I wasn’t expecting that.
You would have thought that, with me confidently predicting that my latest PSA number would climb, I would have been relatively okay after getting the results Thursday night. Not so. Friday, I plunged into a deep funk, and my ability to concentrate at work dropped to a 2 or 3 on a scale of 10. Not good.
To combat the funk Saturday, I distracted myself by going down a relatively mindless rabbit hole on YouTube. (I know, not my proudest moment, but it worked.) One of the videos that I watch was from a young landscape photographer, Dave Morrow, that was entitled, How Quitting Social Media Changed My Life & Photography. That piqued my interest, so I spent 11 minutes watching it (video below).
As a bit of background, I was really opposed to joining Facebook and other social media years ago. I successfully resisted joining despite pressure from family and friends. In fact, this very blog arose from my disdain for Facebook yet wanting to be able to keep everyone informed about my situation.
But when I started working at the museum, we had a Facebook page for our volunteers and, as volunteer coordinator, I thought it was important to understand how to use it. I set up my own Facebook account as a playground to learn. That was four years ago, and I have to admit that I’ve been sucked into the Facebook vortex over time, spending more hours on it than I should.
The key takeaway for me in Dave’s video was when he said that he took all of the time and energy that he put into social media and devoted it to the things he enjoys and is passionate about instead. That was one of those “Ah-ha!” moments that we all knew about but had to relearn.
Regular readers of this blog will know that one of my favorite things to do is throw my camera in my car and drive. That’s precisely what I did on Sunday and, like the YouTube marathon, it, too, chased away my funk as I took a one and a half mile midday hike in the Anza-Borrego Desert State Park. (Perhaps not the wisest idea in the 90° F / 32° C heat.)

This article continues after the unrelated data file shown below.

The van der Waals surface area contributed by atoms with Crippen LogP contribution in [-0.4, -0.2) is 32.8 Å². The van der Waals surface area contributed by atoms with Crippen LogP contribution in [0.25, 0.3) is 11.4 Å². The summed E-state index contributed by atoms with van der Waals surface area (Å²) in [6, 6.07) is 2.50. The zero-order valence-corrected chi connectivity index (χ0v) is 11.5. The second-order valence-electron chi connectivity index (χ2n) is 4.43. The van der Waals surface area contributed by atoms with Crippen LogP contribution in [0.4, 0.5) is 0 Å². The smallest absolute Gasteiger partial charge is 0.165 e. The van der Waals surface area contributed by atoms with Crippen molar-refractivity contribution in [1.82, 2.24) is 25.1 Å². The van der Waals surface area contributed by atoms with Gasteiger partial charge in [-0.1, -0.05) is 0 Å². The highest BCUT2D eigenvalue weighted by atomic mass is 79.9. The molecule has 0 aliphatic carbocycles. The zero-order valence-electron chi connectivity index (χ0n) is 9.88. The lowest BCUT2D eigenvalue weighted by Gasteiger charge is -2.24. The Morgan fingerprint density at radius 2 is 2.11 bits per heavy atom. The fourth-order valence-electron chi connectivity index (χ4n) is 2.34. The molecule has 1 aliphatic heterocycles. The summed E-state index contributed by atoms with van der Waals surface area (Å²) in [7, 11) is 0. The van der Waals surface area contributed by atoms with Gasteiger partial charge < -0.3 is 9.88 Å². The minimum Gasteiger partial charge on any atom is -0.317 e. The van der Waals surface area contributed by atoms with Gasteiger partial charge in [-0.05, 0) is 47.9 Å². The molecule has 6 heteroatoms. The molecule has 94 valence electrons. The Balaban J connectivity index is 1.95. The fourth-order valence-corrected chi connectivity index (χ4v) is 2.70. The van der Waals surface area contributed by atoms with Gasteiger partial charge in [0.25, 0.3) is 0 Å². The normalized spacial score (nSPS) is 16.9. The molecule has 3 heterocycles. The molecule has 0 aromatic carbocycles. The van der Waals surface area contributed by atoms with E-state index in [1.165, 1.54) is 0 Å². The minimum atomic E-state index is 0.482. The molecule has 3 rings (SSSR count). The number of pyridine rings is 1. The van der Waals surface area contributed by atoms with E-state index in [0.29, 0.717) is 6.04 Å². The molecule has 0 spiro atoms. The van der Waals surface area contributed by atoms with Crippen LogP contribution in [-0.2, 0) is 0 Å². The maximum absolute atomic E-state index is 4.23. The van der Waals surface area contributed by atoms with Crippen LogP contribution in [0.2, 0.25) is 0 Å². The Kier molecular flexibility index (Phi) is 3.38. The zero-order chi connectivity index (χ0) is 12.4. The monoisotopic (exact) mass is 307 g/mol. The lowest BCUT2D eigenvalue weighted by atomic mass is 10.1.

Tonight, rather than heading directly home from the office and hopping on my tablet to get caught up on all the social media postings, I opted to take an hour-long stroll up and down the beach, trousers rolled up to the knees, barefoot, ankle-deep in the incoming surf. It was delightful. (Note to self: Throw a pair of shorts in the trunk so I don’t look so geeky in trousers on the beach. Just a thought!)
I haven’t been on social media since Saturday—it’s been quite refreshing—and I’ve followed Dave’s advice and used that time for more enjoyable endeavors. Yes, it’s been a bit of a challenge not to look on Facebook, but I’ve resisted so far. Will I completely delete my accounts? Time will tell. There has been some advantage in using social media to connect with old friends, to remain connected with those half a continent away, and to even connect with fellow prostate cancer patients.
Dave’s insights were more from a developing and growing his business perspective, but obviously, they could be applied in a personal setting as well. Disconnecting from social media allows me the time to move forward doing things that I enjoy—walking on the beach, hiking in the desert, or snapping a photo or two. Each of those help combat the emotional funk.
Who would have thought that a YouTube video about managing a photography business would have reminded us that we need to eliminate those things that don’t add value or bring joy to our lives, and focus on those things that do?
I wasn’t expecting that.
9 thoughts on “Month 89 – Moving Forward”
Nice one Dan. Glad to hear you found a way to confound the funk.